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Health Literacy: Does It Matter? Part 2

Posted May 04 2011 8:30am
Based upon Monday's post, health literacy matters in obtaining better outcomes in heart failure (just like Wall Street uses terms like equities & asset allocation rather than stocks & diversification to help us investors reach our goals).  But when you think about it, health literacy is a higher order of understanding based upon, at the very least, basic English comprehension & literacy.  Sure it's up to those of us in the medical profession to explain difficult concepts without condescension (that's why I like analogies - for instance, glucose = speedometer, insulin = tachometer, and Hemoglobin A1c = average speed - however, it also helps if you're a gearhead, like me) but typically we use English as our language of choice, not one of more than 300 languages spoken in our country.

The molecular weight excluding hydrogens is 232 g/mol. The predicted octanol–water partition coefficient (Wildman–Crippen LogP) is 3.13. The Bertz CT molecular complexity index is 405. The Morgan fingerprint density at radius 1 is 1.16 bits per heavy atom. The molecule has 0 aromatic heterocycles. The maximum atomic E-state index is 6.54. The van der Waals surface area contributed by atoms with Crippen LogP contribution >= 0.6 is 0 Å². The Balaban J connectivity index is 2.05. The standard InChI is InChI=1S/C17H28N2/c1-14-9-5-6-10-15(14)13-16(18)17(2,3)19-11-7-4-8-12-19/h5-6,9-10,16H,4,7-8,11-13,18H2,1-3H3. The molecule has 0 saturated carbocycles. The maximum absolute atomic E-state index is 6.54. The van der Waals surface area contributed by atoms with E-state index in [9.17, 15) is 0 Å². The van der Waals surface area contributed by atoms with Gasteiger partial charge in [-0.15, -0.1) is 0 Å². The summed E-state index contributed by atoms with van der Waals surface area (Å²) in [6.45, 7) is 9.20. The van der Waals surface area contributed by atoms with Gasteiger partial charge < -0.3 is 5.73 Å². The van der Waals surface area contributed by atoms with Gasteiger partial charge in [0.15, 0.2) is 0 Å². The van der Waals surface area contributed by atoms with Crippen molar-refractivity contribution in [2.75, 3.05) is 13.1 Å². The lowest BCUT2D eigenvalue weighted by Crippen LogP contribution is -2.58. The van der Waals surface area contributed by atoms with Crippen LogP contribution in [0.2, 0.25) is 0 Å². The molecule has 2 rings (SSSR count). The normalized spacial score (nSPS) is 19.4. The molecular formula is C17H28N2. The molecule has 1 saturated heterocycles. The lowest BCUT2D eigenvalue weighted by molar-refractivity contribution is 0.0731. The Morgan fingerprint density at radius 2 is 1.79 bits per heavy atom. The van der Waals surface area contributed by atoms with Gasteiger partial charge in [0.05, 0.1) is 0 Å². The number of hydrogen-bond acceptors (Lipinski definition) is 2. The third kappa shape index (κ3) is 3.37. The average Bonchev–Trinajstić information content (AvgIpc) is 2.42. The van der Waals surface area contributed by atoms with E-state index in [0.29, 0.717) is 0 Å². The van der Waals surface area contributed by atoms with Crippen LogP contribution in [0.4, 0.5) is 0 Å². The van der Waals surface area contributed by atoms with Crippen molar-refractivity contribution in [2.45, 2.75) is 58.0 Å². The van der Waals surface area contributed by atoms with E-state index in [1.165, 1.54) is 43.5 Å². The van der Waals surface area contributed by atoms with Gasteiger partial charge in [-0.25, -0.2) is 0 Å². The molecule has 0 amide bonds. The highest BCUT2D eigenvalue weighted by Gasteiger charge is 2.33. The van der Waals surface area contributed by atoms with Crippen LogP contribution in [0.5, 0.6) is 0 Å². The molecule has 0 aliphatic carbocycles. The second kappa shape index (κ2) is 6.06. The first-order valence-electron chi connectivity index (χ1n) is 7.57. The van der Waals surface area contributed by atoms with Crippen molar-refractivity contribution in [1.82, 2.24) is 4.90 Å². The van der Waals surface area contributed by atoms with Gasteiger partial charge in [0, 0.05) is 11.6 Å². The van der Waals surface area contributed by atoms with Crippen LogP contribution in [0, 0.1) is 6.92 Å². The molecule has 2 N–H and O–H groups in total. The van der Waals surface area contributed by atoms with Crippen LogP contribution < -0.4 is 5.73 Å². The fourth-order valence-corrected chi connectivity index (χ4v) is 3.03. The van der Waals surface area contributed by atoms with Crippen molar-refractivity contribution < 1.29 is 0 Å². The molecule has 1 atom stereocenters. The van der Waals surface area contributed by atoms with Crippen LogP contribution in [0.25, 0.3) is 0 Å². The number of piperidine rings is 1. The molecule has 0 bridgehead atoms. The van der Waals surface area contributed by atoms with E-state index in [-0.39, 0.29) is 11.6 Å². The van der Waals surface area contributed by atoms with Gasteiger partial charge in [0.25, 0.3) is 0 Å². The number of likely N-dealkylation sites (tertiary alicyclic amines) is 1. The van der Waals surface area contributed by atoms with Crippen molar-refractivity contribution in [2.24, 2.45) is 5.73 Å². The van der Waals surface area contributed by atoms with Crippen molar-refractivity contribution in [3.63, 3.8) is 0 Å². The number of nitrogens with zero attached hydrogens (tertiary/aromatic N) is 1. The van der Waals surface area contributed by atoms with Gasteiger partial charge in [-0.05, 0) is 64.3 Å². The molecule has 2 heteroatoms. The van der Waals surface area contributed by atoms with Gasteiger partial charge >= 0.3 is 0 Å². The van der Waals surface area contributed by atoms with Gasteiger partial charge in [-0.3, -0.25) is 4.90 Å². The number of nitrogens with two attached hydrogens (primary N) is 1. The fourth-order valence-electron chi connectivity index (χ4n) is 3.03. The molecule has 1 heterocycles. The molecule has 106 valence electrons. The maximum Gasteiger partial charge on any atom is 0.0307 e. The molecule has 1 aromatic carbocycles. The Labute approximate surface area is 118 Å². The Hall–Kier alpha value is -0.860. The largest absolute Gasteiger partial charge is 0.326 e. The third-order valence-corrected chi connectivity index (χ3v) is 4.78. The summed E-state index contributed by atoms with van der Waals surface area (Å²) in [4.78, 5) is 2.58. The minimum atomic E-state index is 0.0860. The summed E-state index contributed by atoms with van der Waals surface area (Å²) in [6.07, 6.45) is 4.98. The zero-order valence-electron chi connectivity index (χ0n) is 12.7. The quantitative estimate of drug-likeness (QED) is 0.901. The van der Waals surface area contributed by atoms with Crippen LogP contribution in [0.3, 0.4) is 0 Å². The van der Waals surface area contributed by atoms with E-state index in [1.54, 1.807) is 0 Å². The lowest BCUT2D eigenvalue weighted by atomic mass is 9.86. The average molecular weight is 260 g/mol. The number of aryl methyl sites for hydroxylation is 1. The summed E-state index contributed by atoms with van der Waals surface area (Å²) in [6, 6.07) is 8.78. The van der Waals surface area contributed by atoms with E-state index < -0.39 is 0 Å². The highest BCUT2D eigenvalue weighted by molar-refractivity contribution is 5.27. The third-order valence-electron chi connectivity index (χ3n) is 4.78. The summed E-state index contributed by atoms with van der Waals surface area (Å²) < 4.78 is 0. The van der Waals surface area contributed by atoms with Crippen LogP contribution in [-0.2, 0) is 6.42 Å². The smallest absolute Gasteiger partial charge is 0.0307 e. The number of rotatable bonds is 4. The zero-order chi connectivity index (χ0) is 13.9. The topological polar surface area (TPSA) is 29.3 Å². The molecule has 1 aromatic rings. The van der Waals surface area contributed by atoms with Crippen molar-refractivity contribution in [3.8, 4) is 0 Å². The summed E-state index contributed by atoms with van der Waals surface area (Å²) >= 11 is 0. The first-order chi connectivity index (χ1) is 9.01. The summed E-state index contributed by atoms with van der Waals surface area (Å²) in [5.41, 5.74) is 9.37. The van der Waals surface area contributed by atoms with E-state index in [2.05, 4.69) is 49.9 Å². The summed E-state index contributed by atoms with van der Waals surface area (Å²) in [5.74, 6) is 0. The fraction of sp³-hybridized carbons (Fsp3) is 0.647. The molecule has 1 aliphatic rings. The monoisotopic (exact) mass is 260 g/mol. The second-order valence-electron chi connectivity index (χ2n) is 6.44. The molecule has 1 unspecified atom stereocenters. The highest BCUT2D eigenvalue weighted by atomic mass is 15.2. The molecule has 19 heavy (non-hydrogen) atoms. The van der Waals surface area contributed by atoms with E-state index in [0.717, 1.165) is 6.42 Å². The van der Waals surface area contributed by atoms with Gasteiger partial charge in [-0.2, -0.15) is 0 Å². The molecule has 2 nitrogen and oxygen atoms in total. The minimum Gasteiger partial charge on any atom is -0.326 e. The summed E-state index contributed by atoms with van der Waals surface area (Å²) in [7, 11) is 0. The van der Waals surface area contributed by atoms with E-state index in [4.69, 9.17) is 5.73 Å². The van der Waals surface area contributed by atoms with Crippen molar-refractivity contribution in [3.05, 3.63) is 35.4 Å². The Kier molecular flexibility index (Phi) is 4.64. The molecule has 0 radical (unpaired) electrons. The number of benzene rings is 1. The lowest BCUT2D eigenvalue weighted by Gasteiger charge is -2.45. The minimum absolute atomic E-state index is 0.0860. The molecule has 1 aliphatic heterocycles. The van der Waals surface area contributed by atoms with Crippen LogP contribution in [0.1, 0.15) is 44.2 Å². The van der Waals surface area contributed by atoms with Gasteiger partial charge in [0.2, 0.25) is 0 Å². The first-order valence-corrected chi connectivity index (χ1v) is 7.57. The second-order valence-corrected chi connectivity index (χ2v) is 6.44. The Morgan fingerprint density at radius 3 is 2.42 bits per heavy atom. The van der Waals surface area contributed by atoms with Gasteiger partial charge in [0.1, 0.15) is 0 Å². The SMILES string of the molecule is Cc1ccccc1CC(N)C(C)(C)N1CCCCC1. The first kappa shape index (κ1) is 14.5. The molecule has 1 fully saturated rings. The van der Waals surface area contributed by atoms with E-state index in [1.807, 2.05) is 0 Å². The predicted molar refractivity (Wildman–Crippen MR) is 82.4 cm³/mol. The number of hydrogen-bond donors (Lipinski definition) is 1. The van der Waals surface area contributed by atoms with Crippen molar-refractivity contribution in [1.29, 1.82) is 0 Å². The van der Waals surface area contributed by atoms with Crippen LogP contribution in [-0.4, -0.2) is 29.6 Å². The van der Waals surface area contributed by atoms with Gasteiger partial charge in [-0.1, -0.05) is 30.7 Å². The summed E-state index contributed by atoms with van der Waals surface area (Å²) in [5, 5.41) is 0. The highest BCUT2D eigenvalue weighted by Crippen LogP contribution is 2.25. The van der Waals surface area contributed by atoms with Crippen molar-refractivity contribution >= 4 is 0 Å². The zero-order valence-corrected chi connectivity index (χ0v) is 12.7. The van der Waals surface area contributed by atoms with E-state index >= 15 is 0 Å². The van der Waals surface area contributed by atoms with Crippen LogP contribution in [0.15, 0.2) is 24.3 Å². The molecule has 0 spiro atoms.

But what about those of us for whom English is not our native tongue?  What about those of us who have not yet had a chance to become proficient in reading, speaking & understanding spoken (American, not Australian, British, or New Zealand), much less, written English?  In a retrospective cohort study of 1,257 children less than 18 years old published online this week , it turns out that those w/parents w/limited English proficiency stayed in the hospital longer (average 6.1 days) than those whose parents spoke English well (average 4 days).  At $2,500/hospital day in the facilities studied, this leads to an increased cost to society of at least $5,000 per child per stay.  

Given that 1 in 5 residents speaks a language other than English at home, half of whom acknowledge limited English proficiency, the additional cost to our society is tremendous, especially in a time when Nevada is contemplating drastic cutbacks in funding for our elementary & high schools as well as our universities & medical school.  Lest I am misunderstood, I write this not from a xenophobic perspective but rather to urge our legislatures to think ahead about the potential repercussions of their budget cuts and instead to invest in our future, our children.  If our children don't get the education they need, our grandchildren may very well end up staying in the hospital far longer than necessary.


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